Have we gotten so entrenched in our resistance to homosexuality that we can’t acknowledge that we haven’t always responded as we should? For much of my ministry I rarely if ever talked about the subject of homosexuality in ways that were not harsh and condemning. On many occasions I’ve asked forgiveness for those words.
This is not inconsistent with the words spoken by SBC President Bryant Wright to the activists with whom he met during the SBC annual meeting in Phoenix. Certainly we should not ask forgiveness for teaching the clear message of Scripture. But we can and should repent for doing it in such a way that people are wounded rather than healed.
There is a reason why David Kinnaman and Gabe Lyons in their book “unChristian” found that 91 percent of unchurched young Americans and 80 percent of churched young Americans believe the church is “anti-homosexual.” They understand we believe it is a sin, but they think we have a bias against those who struggle, that we want to condemn same-sex strugglers. The authors discovered in interviews that many of those who held these views had either personally experienced this or had friends who had.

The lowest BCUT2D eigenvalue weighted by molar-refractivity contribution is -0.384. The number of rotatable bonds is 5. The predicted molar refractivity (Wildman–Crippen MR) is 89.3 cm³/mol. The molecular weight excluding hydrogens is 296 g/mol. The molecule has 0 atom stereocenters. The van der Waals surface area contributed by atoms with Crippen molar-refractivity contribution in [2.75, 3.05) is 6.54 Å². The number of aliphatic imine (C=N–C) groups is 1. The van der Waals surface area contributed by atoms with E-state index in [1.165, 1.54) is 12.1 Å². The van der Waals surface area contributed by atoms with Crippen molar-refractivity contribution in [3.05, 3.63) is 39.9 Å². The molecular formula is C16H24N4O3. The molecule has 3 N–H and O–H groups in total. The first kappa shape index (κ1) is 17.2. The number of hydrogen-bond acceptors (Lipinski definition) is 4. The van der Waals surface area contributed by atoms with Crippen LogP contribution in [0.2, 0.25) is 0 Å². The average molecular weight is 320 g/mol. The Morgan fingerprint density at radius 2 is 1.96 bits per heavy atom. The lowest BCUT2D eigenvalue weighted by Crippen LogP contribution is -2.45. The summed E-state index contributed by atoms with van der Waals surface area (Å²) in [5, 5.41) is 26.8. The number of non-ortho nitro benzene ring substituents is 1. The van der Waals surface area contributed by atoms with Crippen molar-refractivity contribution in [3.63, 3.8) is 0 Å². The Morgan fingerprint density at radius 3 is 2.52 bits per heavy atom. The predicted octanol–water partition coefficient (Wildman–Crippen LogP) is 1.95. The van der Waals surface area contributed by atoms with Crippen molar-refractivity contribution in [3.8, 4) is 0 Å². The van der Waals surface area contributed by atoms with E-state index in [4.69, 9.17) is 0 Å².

Interestingly, young Americans who were in church also were critical of their churches because they were not equipping them to minister to their gay friends and co-workers. In other words, their experience was that they had heard negative assessments of homosexuals but had not been given any help in ministering to them.
We have done a great job of standing firm on the biblical teachings on homosexuality. But we haven’t been as effective in helping people walk out of this bondage. Dr. Mohler commented that we have been only half right in the issue of homosexuality. For several years now the literature of the Task Force has asked the question “Is your church only HALF-right on homosexuality?” Our attitudes too often have conveyed the impression that we are more concerned about winning the culture war than we are winning men and women to Christ. This is a case where perception is reality to many people.